On the creative process for Revolution with the production team: “Going into that show, we were kinda all systems go in what we wanted to do. We’d spend a few weeks prior to the new year formulating what we wanted to do for the countdown to Revolution and making it so Sting-centric and pulling back the curtain a little bit and talking about his relationships that he has with the roster and the company and really giving the audience that full 360 perspective on what he meant to everyone behind the camera, in front of the camera, and in the seats. Realistically, that’s where it matters. The feeling that man left everyone that he interacted with, we wanted to convey that and package that as best as possible to even do a modicum of justice to what he’s realistically done and given himself for us. To be able to do that — and then going into Revolution, we were in Alabama for the go home Dynamite. The idea was floated down about, what if we gave Sting one last repel. That was something that kind of got everyone perked up and for Sting, it was something that he wanted to do for the fans. It was another moment and a memory that he wanted to leave the fans with. Once we knew how he was feeling, we went all systems go to try and make it happen, working with our partners at the building to ensure safety, the teams that we brought in to test it and make sure that we had the highest safety standards possible. Tony checking with Dr. Martha Hart to get the family to sign off on it. I think everybody understood what this would have been, not just to Sting the talent, but the fans and to have that come together and have it executed so well was unbelievable. Then, the pay-per-view, you couldn’t ask for better. Phil, who oversees post production for us at our national TV studio, Phil had this concept of doing a career retrospective for Sting set to the this track of silence by the Manchester Orchestra. I remember getting the first cut of it and being moved, it legitimately brought tears to my eyes. Coming into TV in Alabama and showing as many people as I could, I was so excited to show that off, it was just a work of art. Shoutout to Rocky Romero for getting us all of the archival footage from Sting in NJPW to be able to feature a bit of Surfer Sting that we all grew up and loved. Jeff Jones and the team at PWI for filtering through all of their digital archives to get us the best Sting stuff, it was just the perfect influx of content that we needed to flesh that thing out. On top of that, Darby and his personal shooter, Max Yoder, he’s done a lot of great stuff with Sting and Darby through the years, putting together that awesome preamble to Sting’s entrance at the theater in Georgia, that was just masterful.”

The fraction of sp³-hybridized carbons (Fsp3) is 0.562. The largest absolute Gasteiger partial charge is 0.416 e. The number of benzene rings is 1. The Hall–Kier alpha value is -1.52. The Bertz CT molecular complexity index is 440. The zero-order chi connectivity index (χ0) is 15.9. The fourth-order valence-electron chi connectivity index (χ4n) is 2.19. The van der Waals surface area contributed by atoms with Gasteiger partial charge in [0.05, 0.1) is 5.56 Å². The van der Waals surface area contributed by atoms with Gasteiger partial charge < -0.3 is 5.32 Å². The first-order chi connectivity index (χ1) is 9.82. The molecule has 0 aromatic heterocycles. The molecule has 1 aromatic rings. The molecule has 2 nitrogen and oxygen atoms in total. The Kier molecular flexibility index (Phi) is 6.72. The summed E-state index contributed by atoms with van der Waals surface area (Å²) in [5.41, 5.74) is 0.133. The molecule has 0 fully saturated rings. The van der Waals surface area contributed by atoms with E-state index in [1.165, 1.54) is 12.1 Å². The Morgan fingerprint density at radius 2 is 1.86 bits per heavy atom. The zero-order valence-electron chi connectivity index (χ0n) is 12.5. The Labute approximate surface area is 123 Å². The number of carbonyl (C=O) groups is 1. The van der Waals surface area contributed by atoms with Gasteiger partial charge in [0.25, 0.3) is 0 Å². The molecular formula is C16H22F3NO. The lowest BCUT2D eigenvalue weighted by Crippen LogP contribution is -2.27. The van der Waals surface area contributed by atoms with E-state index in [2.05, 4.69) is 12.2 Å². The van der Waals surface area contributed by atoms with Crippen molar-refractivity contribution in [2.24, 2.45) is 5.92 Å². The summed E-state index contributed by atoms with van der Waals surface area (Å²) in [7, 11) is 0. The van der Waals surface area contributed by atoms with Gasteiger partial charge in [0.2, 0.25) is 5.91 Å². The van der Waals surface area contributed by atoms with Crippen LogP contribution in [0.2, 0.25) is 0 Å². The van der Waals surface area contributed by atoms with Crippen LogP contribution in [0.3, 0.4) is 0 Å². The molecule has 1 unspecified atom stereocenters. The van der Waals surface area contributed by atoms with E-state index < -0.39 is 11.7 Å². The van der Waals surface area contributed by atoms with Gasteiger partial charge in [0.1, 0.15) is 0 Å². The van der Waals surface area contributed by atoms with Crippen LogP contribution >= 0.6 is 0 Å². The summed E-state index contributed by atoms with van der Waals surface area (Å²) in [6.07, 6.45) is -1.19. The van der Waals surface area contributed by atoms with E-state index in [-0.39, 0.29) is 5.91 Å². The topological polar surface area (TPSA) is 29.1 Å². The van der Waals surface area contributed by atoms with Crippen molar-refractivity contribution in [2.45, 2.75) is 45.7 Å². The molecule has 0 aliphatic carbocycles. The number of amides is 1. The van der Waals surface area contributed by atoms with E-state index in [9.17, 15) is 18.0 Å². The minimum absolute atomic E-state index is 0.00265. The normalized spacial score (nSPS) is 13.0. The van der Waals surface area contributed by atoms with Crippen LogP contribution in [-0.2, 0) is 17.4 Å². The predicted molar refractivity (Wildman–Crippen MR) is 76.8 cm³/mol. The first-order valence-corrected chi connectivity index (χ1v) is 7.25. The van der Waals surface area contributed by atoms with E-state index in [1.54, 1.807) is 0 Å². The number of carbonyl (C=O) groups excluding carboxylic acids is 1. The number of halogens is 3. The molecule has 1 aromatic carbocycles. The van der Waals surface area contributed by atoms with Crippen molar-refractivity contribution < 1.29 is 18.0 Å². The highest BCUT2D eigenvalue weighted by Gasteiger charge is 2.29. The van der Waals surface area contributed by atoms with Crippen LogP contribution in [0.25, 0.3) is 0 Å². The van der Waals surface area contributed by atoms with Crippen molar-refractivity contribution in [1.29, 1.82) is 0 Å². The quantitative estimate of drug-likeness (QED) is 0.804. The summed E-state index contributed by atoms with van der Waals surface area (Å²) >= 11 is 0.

On Sting including his sons in his entrance: “Then, when you think it doesn’t get any better leading into the match, he wants to include his sons in the entrance. He’s breaking out the gear that he wore at The Great American Bash when he beat Ric Flair for the title, he’s got the Wolfpac Sting gear that his son Steven wore. How could it get any better than that in the build and the execution? The goosebumps are building while we’re doing the show live and it’s coming together, holy sh*t this is awesome. Then the match happens, and the match far and away exceeds any expectation that anyone had. We knew it was going to cook, we knew it was going to be awesome. At the end, he just has the opportunity to soak it in. The best part was, it wasn’t any sort of deal where we were gonna dictate his sign off. It was his, you know what I mean? To me, the funniest thing in the world is that the last image that fans have is him going off the air saying, ‘They’re giving me time cues.’ It spoke to how genuine that moment was. It wasn’t anything we tried to control, we literally turned it over to him and let him have his moment. We live in a day and age where within in a matter of minutes, that content was available on all of our digital and social platforms for our fans. It was Sting’s, it was in his hands, it was his baby. Chef’s kiss for how it went off.”